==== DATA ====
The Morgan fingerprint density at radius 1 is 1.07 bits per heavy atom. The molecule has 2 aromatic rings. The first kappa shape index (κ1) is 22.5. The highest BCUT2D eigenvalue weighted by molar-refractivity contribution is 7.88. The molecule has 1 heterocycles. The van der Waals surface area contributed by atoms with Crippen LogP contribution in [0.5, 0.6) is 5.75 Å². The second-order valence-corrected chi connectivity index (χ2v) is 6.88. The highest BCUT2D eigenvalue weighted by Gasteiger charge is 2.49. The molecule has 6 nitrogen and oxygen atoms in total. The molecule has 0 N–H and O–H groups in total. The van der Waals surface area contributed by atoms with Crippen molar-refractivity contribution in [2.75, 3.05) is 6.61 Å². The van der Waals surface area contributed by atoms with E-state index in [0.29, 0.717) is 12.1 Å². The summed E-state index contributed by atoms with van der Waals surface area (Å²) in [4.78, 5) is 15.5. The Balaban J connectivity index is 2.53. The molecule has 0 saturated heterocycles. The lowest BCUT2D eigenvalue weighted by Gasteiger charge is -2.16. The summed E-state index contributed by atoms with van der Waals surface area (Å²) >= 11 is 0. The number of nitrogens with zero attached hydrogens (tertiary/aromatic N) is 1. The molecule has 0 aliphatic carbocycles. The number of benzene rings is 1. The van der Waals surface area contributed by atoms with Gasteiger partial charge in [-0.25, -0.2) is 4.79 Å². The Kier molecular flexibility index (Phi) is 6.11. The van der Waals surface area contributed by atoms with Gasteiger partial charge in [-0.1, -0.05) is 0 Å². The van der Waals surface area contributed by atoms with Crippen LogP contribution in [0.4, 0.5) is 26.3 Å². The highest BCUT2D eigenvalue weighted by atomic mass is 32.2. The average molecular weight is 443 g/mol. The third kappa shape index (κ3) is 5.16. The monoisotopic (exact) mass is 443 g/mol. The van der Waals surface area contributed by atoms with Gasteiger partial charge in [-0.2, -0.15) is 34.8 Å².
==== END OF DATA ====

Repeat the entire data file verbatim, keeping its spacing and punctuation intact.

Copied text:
The Morgan fingerprint density at radius 1 is 1.07 bits per heavy atom. The molecule has 2 aromatic rings. The first kappa shape index (κ1) is 22.5. The highest BCUT2D eigenvalue weighted by molar-refractivity contribution is 7.88. The molecule has 1 heterocycles. The van der Waals surface area contributed by atoms with Crippen LogP contribution in [0.5, 0.6) is 5.75 Å². The second-order valence-corrected chi connectivity index (χ2v) is 6.88. The highest BCUT2D eigenvalue weighted by Gasteiger charge is 2.49. The molecule has 6 nitrogen and oxygen atoms in total. The molecule has 0 N–H and O–H groups in total. The van der Waals surface area contributed by atoms with Crippen molar-refractivity contribution in [2.75, 3.05) is 6.61 Å². The van der Waals surface area contributed by atoms with E-state index in [0.29, 0.717) is 12.1 Å². The summed E-state index contributed by atoms with van der Waals surface area (Å²) in [4.78, 5) is 15.5. The Balaban J connectivity index is 2.53. The molecule has 0 saturated heterocycles. The lowest BCUT2D eigenvalue weighted by Gasteiger charge is -2.16. The summed E-state index contributed by atoms with van der Waals surface area (Å²) >= 11 is 0. The number of nitrogens with zero attached hydrogens (tertiary/aromatic N) is 1. The molecule has 0 aliphatic carbocycles. The number of benzene rings is 1. The van der Waals surface area contributed by atoms with Gasteiger partial charge in [-0.25, -0.2) is 4.79 Å². The Kier molecular flexibility index (Phi) is 6.11. The van der Waals surface area contributed by atoms with Gasteiger partial charge in [-0.1, -0.05) is 0 Å². The van der Waals surface area contributed by atoms with Crippen LogP contribution in [0.4, 0.5) is 26.3 Å². The highest BCUT2D eigenvalue weighted by atomic mass is 32.2. The average molecular weight is 443 g/mol. The third kappa shape index (κ3) is 5.16. The monoisotopic (exact) mass is 443 g/mol. The van der Waals surface area contributed by atoms with Gasteiger partial charge in [-0.2, -0.15) is 34.8 Å².